In response to recent crime increase, Meriden police chief wants to restore neighborhood officers

In response to recent crime increase, Meriden police chief wants to restore neighborhood officers

reporter photo

MERIDEN — In response to what he called a recent increase in gang-related crimes, Police Chief Jeffry Cossette plans to ask the City Council for $200,000 to reinstate five positions in the Neighborhood Initiative Unit, which was eliminated entirely in September.

On Wednesday, Cossette told the City Council's Public Safety Committee that while he considers the city “safe,” he believes assigning neighborhood officers to areas of the inner-city with the highest call volume will “nip (the shootings) in the bud.”  

Cossette read off a list of nine violent crimes — including several shootings — that have occurred since Nov. 1.

“... we believe it to be about three to four people at this point in time that we’re targeting,” he said. “If we’re able to get these individuals off the street, our feeling is that the violence will go down considerably.”

The $200,000 would be enough money to pay for four NI officers and one supervisor, Cossette said. 

Cossette believes NI officers are better equipped to curtail the shootings because they are responsible for building relationships to prevent crime, while patrol officers react to problems after they happen. Since he reinstated the community policing unit in 2005, Cossette said it has helped lower the crime rate by about 20 percent. 

Cossette didn’t make a formal request for the $200,000 Wednesday, but notified the committee he would ask for the money in the near future. 

As a result of cuts the City Council and mayor made to the police budget following a referendum earlier this year, Cossette cut the department’s 12-member Neighborhood Initiative Unit on September 15 and moved those officers back to patrol.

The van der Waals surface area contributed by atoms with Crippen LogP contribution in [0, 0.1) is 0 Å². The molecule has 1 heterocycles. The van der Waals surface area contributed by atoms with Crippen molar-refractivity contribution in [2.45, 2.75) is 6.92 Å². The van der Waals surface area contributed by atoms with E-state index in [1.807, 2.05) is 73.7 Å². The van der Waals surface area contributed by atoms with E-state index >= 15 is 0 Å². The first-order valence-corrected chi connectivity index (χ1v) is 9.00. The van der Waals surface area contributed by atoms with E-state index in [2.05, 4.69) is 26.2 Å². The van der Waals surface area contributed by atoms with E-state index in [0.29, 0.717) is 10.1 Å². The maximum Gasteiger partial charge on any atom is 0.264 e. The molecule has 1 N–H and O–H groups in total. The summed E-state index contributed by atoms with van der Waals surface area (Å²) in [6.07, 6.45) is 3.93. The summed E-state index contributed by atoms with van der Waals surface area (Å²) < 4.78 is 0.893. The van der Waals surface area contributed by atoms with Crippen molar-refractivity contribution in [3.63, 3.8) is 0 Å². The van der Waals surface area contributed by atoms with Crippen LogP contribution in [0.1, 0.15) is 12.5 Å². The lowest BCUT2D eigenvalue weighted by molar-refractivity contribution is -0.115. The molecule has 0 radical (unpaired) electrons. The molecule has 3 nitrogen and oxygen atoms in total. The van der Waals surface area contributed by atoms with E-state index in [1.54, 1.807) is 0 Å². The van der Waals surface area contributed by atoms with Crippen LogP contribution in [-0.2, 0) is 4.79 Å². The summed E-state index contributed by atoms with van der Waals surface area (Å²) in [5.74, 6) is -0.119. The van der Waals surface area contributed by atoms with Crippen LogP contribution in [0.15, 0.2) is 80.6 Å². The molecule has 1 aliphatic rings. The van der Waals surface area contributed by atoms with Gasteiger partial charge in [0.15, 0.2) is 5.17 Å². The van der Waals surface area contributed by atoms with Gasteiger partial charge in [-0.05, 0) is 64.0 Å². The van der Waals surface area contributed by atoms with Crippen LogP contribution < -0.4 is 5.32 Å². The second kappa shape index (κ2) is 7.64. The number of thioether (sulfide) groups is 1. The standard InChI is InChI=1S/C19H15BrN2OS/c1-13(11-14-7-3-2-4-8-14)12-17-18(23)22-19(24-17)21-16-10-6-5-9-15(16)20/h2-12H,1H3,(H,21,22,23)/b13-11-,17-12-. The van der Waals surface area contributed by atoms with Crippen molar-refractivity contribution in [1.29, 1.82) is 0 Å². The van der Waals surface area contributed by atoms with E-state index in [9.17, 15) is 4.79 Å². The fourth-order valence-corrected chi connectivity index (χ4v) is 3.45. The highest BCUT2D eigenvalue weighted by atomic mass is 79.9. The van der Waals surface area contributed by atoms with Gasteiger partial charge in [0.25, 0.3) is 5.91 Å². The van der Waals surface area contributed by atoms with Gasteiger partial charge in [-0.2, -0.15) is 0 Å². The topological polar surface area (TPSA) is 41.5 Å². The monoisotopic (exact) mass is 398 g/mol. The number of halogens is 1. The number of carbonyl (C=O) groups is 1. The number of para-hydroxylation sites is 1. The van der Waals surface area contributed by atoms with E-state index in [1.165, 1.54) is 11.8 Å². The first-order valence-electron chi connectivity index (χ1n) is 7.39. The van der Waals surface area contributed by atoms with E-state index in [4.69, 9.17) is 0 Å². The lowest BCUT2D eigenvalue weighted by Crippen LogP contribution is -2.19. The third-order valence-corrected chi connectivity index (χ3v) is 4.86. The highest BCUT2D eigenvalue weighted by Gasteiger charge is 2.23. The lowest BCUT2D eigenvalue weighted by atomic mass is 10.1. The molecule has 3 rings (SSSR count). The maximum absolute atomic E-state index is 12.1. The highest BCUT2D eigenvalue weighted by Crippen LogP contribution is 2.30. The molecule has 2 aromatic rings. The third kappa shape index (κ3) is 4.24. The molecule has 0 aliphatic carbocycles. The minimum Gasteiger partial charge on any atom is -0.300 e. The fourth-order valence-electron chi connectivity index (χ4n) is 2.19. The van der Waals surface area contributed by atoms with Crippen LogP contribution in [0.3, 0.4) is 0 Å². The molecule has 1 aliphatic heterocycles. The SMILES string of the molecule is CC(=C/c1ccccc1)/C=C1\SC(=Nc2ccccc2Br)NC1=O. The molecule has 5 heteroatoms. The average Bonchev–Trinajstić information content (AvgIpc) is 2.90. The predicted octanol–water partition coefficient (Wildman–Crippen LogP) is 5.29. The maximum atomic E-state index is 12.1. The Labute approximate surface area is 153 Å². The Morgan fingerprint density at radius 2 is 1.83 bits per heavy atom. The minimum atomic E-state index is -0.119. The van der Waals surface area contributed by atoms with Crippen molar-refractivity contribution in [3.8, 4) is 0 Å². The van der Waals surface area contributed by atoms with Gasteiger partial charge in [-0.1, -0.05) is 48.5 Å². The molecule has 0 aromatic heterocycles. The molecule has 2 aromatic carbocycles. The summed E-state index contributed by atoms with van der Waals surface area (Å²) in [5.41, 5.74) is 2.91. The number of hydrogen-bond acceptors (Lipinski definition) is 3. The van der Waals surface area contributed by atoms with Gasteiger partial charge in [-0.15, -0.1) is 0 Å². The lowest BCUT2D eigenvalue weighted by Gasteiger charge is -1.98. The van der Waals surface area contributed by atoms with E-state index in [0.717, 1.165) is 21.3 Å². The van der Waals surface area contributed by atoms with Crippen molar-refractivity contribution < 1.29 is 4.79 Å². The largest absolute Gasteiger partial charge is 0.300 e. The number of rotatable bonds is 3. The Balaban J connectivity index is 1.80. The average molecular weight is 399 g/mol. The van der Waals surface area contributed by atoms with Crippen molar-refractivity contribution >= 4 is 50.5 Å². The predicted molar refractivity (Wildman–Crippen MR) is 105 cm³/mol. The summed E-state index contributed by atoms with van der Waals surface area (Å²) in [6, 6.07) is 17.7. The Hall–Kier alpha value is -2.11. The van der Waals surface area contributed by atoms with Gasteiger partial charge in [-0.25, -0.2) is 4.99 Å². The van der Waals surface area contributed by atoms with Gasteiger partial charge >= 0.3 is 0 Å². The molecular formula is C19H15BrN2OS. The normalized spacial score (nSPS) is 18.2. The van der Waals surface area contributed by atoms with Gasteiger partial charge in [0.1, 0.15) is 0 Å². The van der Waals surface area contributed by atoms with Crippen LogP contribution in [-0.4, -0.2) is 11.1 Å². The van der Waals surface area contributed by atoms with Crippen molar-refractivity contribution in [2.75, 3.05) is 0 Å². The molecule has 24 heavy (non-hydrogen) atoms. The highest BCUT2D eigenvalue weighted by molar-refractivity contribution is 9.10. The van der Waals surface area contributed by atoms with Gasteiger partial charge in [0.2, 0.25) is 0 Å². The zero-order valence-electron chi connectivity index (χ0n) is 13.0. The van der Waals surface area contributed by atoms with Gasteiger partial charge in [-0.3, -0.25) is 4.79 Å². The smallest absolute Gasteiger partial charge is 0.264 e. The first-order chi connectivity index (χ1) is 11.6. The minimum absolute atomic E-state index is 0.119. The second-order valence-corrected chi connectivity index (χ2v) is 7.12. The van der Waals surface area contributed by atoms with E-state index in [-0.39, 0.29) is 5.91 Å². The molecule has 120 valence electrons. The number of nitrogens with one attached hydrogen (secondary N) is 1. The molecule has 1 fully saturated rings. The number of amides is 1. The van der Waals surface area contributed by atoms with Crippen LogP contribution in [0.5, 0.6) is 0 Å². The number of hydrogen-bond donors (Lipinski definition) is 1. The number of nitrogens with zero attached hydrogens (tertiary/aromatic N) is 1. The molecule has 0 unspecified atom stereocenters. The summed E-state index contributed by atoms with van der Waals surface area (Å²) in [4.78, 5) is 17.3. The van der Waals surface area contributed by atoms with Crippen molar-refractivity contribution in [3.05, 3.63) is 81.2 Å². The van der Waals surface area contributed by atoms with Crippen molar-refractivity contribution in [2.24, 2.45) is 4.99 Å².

Despite the recent rash of incidents, Cossette said an analysis of crime stats dating back five years show that crime has considerably dropped. Cossette presented the five-year analysis to the safety committee Wednesday at the request of the committee chairman, Democrat Michael Cardona, who said he wanted to address a growing concern in the community about a perceived rise in crime.  

Cossette said if the funding is approved by the City Council, he hopes to reassign the NI officers from patrol “within a month.” However, City Manager Tim Coon, who supports Cossette’s request for NI officers, said reinstating the officers in January is unlikely because a resolution has yet to be drafted and would need approval from council subcommittees and then the full council. 

The money would pay for the NI officers through the rest of the 2018-19 budget. Cossette said he plans to request funding in his 2019-20 budget request to reinstate all 12 positions. 

Councilors on the safety committee questioned Cossette, but didn’t indicate whether they would support the request. Some councilors questioned why patrol officers couldn’t address the rash of incidents. 

About 10 residents spoke at the meeting. All supported reinstating the NI officers. 

“The rate of crime is down, but in our eyes, it’s going up,” said Holly Wills, president of the Meriden Council of Neighborhoods.  “And if we don’t do something soon, the issue is going to get out of control.”


Twitter: @MatthewZabierek


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